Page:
Personal Trainer, Liverpool Street.


JDP Strength and Conditioning expert and New Zealand’s strongest man Jackson Hinch takes you through the way to eat for maximum muscle gain.

Tired of being skinny, not making strength gains and feeling like your spinning your wheels with your gym sessions? You’re lifting weights like all the bigger guys and girls with curves in the right places and yet you can’t seem to achieve the same result. What’s the secret ? A special workout, different exercise, set and rep schemes no one else knows about ? Nope. Much the same as getting lean, gaining muscle and strength requires just as much of a calculated and measured approach to nutrition. Providing your body with the nutrients it needs to grow consistently is quite often where many people fall short. I’ve lost count of the amount of people who complain about not growing and think they eat a lot. One big meal a day does not constitute as a lot of food overall.

A common misconception is that you build muscle while lifting weights. This is entirely false. When you are lifting weights you are actually breaking down muscle fibres and sending your body a stimulus to know that it has to adapt for what’s coming next time. It’s when you’re eating, sleeping and recovering during your time outside of the gym that your body is growing muscle, but only if you supply it with enough food and recovery time.


So we need to look at the numbers of the overall picture. To grow we need to be in a calorie surplus, or taking in more than we are using in simple terms. This doesn’t mean quick eat everything in sight and load up on calorie dense foods all day everyday or anything of the like. This is a one way ticket to putting on too much weight too fast, putting on body fat rather than muscle tissue, and even life limiting health issues.

Building muscle tissue is a far slower process than losing fat unfortunately. Think of it in terms of building a house. It takes months to build a whole house, yet it takes only a day or two to completely demolish it. So while we can do quite a bit for fat loss and be much more aggressive in diets for 4-8 weeks to get noticeable fat loss gains, gaining muscle generally requires a longer commitment, much more conservative and the gains don’t happen overnight. So with this logic we start with a small calorie surplus and adjust as needed from there.


Number crunching plays a big part in setting up a well thought out approach to gaining size. Especially when we want to do our best to ensure that the majority of the weight gain comes from muscle and not simply putting on bodyfat. You’re best to enlist the help of a professional in this respect, JDP Health & Fitness for example, so that you aren’t just shooting in the dark and potentially setting yourself up for less than stellar muscle gains and end up looking like the marshmallow man from putting on too much fat that you’ll have to diet off later on.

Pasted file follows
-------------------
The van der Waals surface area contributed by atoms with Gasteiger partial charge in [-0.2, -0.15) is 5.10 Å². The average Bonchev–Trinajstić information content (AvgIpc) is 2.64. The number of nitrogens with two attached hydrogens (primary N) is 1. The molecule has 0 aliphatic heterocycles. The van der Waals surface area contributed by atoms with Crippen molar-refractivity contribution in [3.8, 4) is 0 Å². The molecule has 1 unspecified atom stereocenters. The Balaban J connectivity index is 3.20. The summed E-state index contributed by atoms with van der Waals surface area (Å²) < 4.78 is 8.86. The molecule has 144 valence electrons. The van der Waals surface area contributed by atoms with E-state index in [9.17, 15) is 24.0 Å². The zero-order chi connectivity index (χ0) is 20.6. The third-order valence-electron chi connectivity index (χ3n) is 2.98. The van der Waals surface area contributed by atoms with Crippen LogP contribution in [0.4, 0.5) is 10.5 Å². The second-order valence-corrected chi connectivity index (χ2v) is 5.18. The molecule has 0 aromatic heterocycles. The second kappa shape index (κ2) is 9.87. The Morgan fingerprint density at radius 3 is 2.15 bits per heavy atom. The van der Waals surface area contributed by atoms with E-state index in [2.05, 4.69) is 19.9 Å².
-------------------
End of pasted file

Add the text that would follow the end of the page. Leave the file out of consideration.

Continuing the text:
So for an example this time we’ll use ‘Jim’ again like in the Fat Loss article. He’s back from his holiday and keen to put on some muscle so that next time he diets he looks even better.

For perspective ‘Jim’ is an 80kg office working male who is training three times per week with weights now that his focus is muscle building.


Sample Diet:

– Meal One > 100g Oats + 100g Frozen Beries

4 Whole Eggs + 4 Egg Whites + 10ml Extra Virgin Olive Oil + Fibrous Vegetables

– Meal Two > 100g Rice + Vegetables + 150g Chicken Breast + 15ml Extra Virgin Olive Oil

– Meal Three/Post Workout > 1.5 Scoops JDP Premium Whey + 1 Banana + 5 Rice Cakes + 1 tsp Nut Butter


– Meal Four > 200g Lean Beef Steak or Mince + 100g Pasta + Veges

– Snack > 50g Mixed Nuts or 3 tsp Nut Butter

This is tailored to Jim’s individual needs, metabolic demands, activity levels and goals, but feel free to use some of the food choices and just adapt the portion sizes to your needs.

When eating in a surplus you can afford to be a bit more lenient on meals off. Generally you know your body best, so if you’re a generally lean individual you can have more off or generally put on weight easily then stick to the plan more. Also if you know when you eat junk it leads to absolute diet chaos then limit yourself to a small meal off for sanity sake. If you have good self control and can generally handle more food, then 2-3 meals off plan each week isn’t going to ruin your progress at all or set you down the wrong track. When eating in a calorie surplus your sessions will be harder and more intense so you can warrant the extra calories from meals off.

Jason Patmore Personal Trainer, London

It is near impossible to put on muscle and not put on any fat. Eating in a surplus we can’t determine where the body will put the calories or use them for, whether it be fat storage or muscle growth. To combat this you should really ensure your workouts are hard and intense and also being conservative on your calorie surplus to minimise fat gain.

A little bit of fat gain is warranted as long as you are putting on muscle and strength at a rate you are comfortable with. This makes some of these winter months perfect for putting on muscle and weight as you’re wrapped up in clothes all day. Building muscle and upping your metabolism for next summer when you diet again and want to look good on the beach !

Consistency and dedication to the process will take you to levels of development you could only dream of before !

author: Matt Williams


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